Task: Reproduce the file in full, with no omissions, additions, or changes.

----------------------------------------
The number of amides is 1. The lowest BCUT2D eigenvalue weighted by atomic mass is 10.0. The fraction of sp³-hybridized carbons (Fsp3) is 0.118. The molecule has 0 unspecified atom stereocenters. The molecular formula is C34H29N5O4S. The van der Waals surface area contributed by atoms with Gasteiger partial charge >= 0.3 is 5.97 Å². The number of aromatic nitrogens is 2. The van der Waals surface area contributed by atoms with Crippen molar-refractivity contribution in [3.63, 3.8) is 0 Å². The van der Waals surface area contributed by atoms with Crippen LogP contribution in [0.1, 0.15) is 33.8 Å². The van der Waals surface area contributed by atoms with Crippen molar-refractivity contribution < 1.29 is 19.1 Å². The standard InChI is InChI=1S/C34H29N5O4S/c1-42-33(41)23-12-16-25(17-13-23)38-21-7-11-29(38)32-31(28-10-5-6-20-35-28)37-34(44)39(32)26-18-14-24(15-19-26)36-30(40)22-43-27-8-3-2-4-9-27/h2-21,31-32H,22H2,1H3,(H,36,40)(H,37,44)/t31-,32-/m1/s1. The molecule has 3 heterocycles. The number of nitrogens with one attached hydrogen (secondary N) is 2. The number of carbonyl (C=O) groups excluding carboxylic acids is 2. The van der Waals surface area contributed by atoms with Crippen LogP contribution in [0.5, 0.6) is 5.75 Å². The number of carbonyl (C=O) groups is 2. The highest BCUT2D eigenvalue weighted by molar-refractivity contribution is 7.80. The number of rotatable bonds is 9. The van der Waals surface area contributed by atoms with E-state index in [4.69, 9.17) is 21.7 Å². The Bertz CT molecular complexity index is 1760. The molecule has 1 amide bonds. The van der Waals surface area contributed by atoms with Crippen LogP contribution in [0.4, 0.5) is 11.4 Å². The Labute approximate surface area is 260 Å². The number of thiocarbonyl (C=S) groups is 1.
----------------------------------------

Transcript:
The number of amides is 1. The lowest BCUT2D eigenvalue weighted by atomic mass is 10.0. The fraction of sp³-hybridized carbons (Fsp3) is 0.118. The molecule has 0 unspecified atom stereocenters. The molecular formula is C34H29N5O4S. The van der Waals surface area contributed by atoms with Gasteiger partial charge >= 0.3 is 5.97 Å². The number of aromatic nitrogens is 2. The van der Waals surface area contributed by atoms with Crippen molar-refractivity contribution in [3.63, 3.8) is 0 Å². The van der Waals surface area contributed by atoms with Crippen LogP contribution in [0.1, 0.15) is 33.8 Å². The van der Waals surface area contributed by atoms with Crippen molar-refractivity contribution < 1.29 is 19.1 Å². The standard InChI is InChI=1S/C34H29N5O4S/c1-42-33(41)23-12-16-25(17-13-23)38-21-7-11-29(38)32-31(28-10-5-6-20-35-28)37-34(44)39(32)26-18-14-24(15-19-26)36-30(40)22-43-27-8-3-2-4-9-27/h2-21,31-32H,22H2,1H3,(H,36,40)(H,37,44)/t31-,32-/m1/s1. The molecule has 3 heterocycles. The number of nitrogens with one attached hydrogen (secondary N) is 2. The number of carbonyl (C=O) groups excluding carboxylic acids is 2. The van der Waals surface area contributed by atoms with Crippen LogP contribution in [0.5, 0.6) is 5.75 Å². The number of carbonyl (C=O) groups is 2. The highest BCUT2D eigenvalue weighted by molar-refractivity contribution is 7.80. The number of rotatable bonds is 9. The van der Waals surface area contributed by atoms with E-state index in [4.69, 9.17) is 21.7 Å². The Bertz CT molecular complexity index is 1760. The molecule has 1 amide bonds. The van der Waals surface area contributed by atoms with Crippen LogP contribution in [0.4, 0.5) is 11.4 Å². The Labute approximate surface area is 260 Å². The number of thiocarbonyl (C=S) groups is 1.